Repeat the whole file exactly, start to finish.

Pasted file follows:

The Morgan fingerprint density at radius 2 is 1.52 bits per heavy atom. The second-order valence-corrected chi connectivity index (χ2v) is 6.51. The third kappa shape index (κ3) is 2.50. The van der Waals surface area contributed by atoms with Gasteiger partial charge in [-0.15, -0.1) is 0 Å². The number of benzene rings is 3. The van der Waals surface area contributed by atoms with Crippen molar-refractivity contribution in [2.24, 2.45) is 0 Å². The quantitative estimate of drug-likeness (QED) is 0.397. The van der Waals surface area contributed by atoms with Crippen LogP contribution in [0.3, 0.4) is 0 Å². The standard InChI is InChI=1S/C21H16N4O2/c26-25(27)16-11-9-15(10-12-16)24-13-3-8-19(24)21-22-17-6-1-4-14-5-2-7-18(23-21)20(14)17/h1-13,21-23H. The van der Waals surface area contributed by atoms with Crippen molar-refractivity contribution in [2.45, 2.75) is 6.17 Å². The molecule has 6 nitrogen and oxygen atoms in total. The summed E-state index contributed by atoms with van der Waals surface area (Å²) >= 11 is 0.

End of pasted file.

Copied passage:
The Morgan fingerprint density at radius 2 is 1.52 bits per heavy atom. The second-order valence-corrected chi connectivity index (χ2v) is 6.51. The third kappa shape index (κ3) is 2.50. The van der Waals surface area contributed by atoms with Gasteiger partial charge in [-0.15, -0.1) is 0 Å². The number of benzene rings is 3. The van der Waals surface area contributed by atoms with Crippen molar-refractivity contribution in [2.24, 2.45) is 0 Å². The quantitative estimate of drug-likeness (QED) is 0.397. The van der Waals surface area contributed by atoms with Crippen LogP contribution in [0.3, 0.4) is 0 Å². The standard InChI is InChI=1S/C21H16N4O2/c26-25(27)16-11-9-15(10-12-16)24-13-3-8-19(24)21-22-17-6-1-4-14-5-2-7-18(23-21)20(14)17/h1-13,21-23H. The van der Waals surface area contributed by atoms with Crippen molar-refractivity contribution in [2.45, 2.75) is 6.17 Å². The molecule has 6 nitrogen and oxygen atoms in total. The summed E-state index contributed by atoms with van der Waals surface area (Å²) >= 11 is 0.